Opinion piece by Anthony Zacharzewski: “Maybe it’s the Brexit effect, or perhaps the memories of the great recession are fading, but in poll after poll, Europe’s citizens are saying that they feel more European and strongly supportive of EU membership. …
While sighs of relief can be heard from Schuman to Strasbourg, after a decade where the EU has bounced from crisis to crisis, the new Parliament and Commission will inherit a fragile and fractious Europe this year. One of their most important tasks will immediately be to connect EU citizens more closely to the institutions and their decision making….
The new European Commission and Parliament have the chance to change that, by adopting an ambitious open government agenda that puts citizen participation in decision making at its heart.
There are three things on our wish list for doing this.
The first thing on our list is an EU-wide commitment to policy making “in the open.” Built on a renewed commitment to transparency, it would set a unified approach to consultation, as well as identifying major policy areas where citizen involvement is both valuable and where citizens are likely to want to be involved. This could include issues such as migration and climate change. Member states, particularly those who are in the Open Government Partnership, have already had a lot of good practice which can help to inform this while the Open Government Network for Europe, which brings together civil society and government voices, is ready to help.
Secondly, the connection to civil society and citizens also needs to be made beyond the European level, supporting and making use of the rapidly growing networks of democratic innovation at local level. We are seeing an increasing shift from citizen participation as one-off events into a part of the governing system, and as such, the European institutions need to listen to local conversations and support them with better information. Public Square, our own project run in partnership with mySociety and funded by Luminate, is a good example. It is working with local government and citizens to understand how meaningful citizen participation can become an everyday part of the way all local decision-making happens.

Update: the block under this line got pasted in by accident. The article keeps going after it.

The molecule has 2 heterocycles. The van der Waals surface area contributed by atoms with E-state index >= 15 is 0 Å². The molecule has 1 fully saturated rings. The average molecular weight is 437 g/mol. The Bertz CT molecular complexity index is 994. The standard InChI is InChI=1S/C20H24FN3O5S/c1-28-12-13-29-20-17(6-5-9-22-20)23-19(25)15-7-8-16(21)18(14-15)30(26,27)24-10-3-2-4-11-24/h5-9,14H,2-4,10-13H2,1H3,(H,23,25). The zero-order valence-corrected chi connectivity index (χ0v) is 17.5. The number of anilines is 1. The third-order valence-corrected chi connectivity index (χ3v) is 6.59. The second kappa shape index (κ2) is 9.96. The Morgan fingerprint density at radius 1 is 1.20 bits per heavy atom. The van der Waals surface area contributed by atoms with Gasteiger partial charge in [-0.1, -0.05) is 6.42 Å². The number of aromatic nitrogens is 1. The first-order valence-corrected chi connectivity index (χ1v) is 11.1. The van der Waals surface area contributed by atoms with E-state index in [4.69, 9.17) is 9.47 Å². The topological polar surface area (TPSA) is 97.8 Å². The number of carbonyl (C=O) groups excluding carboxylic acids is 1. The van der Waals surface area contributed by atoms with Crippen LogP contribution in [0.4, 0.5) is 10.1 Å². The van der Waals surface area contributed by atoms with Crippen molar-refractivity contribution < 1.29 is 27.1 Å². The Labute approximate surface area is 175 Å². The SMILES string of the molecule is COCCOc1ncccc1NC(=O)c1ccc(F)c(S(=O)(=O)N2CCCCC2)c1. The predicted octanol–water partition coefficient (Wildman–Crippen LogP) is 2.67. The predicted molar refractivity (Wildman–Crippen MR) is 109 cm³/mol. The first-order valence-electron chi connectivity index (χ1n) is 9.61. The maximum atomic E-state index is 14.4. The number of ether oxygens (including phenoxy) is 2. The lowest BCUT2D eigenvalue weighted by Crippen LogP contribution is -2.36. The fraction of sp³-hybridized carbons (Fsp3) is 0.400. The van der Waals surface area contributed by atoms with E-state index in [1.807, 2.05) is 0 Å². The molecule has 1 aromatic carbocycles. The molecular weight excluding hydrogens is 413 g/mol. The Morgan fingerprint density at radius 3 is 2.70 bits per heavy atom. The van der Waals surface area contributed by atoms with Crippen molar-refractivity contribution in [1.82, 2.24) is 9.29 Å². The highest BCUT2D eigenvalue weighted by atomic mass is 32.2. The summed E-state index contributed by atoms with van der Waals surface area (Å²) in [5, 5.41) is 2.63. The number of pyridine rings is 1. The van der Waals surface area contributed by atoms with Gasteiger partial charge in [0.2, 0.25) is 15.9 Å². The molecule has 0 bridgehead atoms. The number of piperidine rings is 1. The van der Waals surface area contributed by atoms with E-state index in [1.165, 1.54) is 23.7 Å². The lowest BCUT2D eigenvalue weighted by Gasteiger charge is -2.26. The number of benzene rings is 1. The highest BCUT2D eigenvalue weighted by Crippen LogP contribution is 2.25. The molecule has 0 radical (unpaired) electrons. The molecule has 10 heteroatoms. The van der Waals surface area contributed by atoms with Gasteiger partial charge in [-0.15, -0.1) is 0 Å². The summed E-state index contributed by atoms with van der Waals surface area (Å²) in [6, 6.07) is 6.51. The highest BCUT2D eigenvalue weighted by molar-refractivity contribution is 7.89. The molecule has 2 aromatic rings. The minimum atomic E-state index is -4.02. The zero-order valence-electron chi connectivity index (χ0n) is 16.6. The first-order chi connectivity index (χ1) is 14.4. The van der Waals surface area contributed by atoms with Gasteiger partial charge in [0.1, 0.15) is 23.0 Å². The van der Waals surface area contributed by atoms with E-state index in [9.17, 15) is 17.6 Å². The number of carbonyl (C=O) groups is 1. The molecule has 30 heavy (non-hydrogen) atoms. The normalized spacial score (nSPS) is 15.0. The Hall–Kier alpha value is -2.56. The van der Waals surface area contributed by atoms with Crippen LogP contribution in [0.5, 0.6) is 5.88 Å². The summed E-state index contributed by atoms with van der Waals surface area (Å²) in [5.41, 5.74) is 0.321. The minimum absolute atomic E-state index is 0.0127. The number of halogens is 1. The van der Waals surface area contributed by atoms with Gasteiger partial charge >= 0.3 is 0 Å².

The last item on our wish list would be greater coherence between the institutions in Brussels and Strasbourg to better involve citizens. While the European Parliament, Commission and Council all have their different roles and prerogatives, without a co-ordinated approach, the attention and resources they have will be dissipated across multiple conversations. Most importantly, it will be harder to demonstrate to citizens that their contributions have made a difference….(More)”.